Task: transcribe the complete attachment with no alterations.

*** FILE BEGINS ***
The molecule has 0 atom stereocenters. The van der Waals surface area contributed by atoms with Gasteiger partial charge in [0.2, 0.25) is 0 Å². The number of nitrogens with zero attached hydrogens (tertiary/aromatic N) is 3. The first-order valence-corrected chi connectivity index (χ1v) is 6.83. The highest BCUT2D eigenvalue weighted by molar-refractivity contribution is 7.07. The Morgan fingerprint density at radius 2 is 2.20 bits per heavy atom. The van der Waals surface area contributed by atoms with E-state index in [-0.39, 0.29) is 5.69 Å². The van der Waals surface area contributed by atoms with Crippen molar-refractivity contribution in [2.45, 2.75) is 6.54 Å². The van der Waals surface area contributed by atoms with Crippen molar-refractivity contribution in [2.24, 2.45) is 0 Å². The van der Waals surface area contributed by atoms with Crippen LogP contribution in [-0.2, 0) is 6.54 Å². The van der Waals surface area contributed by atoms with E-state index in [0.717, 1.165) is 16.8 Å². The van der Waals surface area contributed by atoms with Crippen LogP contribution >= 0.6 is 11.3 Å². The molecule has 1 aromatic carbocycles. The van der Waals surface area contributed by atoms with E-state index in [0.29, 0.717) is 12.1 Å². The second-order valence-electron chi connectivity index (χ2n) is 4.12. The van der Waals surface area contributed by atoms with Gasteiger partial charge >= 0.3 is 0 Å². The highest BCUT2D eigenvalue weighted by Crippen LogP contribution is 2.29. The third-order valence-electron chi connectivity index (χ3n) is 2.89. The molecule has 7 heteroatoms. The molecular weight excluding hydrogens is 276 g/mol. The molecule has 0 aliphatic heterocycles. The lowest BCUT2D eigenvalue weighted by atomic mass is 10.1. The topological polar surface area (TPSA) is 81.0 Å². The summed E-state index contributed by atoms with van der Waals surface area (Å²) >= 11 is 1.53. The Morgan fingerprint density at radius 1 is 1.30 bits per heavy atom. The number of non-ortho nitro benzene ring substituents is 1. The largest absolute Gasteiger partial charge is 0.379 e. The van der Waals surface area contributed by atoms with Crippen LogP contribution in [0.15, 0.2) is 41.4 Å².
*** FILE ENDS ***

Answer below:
The molecule has 0 atom stereocenters. The van der Waals surface area contributed by atoms with Gasteiger partial charge in [0.2, 0.25) is 0 Å². The number of nitrogens with zero attached hydrogens (tertiary/aromatic N) is 3. The first-order valence-corrected chi connectivity index (χ1v) is 6.83. The highest BCUT2D eigenvalue weighted by molar-refractivity contribution is 7.07. The Morgan fingerprint density at radius 2 is 2.20 bits per heavy atom. The van der Waals surface area contributed by atoms with E-state index in [-0.39, 0.29) is 5.69 Å². The van der Waals surface area contributed by atoms with Crippen molar-refractivity contribution in [2.45, 2.75) is 6.54 Å². The van der Waals surface area contributed by atoms with Crippen molar-refractivity contribution in [2.24, 2.45) is 0 Å². The van der Waals surface area contributed by atoms with Crippen LogP contribution in [-0.2, 0) is 6.54 Å². The van der Waals surface area contributed by atoms with E-state index in [0.717, 1.165) is 16.8 Å². The van der Waals surface area contributed by atoms with Crippen LogP contribution >= 0.6 is 11.3 Å². The molecule has 1 aromatic carbocycles. The van der Waals surface area contributed by atoms with E-state index in [0.29, 0.717) is 12.1 Å². The second-order valence-electron chi connectivity index (χ2n) is 4.12. The van der Waals surface area contributed by atoms with Gasteiger partial charge >= 0.3 is 0 Å². The highest BCUT2D eigenvalue weighted by Crippen LogP contribution is 2.29. The third-order valence-electron chi connectivity index (χ3n) is 2.89. The molecule has 7 heteroatoms. The molecular weight excluding hydrogens is 276 g/mol. The molecule has 0 aliphatic heterocycles. The lowest BCUT2D eigenvalue weighted by atomic mass is 10.1. The topological polar surface area (TPSA) is 81.0 Å². The summed E-state index contributed by atoms with van der Waals surface area (Å²) >= 11 is 1.53. The Morgan fingerprint density at radius 1 is 1.30 bits per heavy atom. The number of non-ortho nitro benzene ring substituents is 1. The largest absolute Gasteiger partial charge is 0.379 e. The van der Waals surface area contributed by atoms with Crippen LogP contribution in [0.15, 0.2) is 41.4 Å².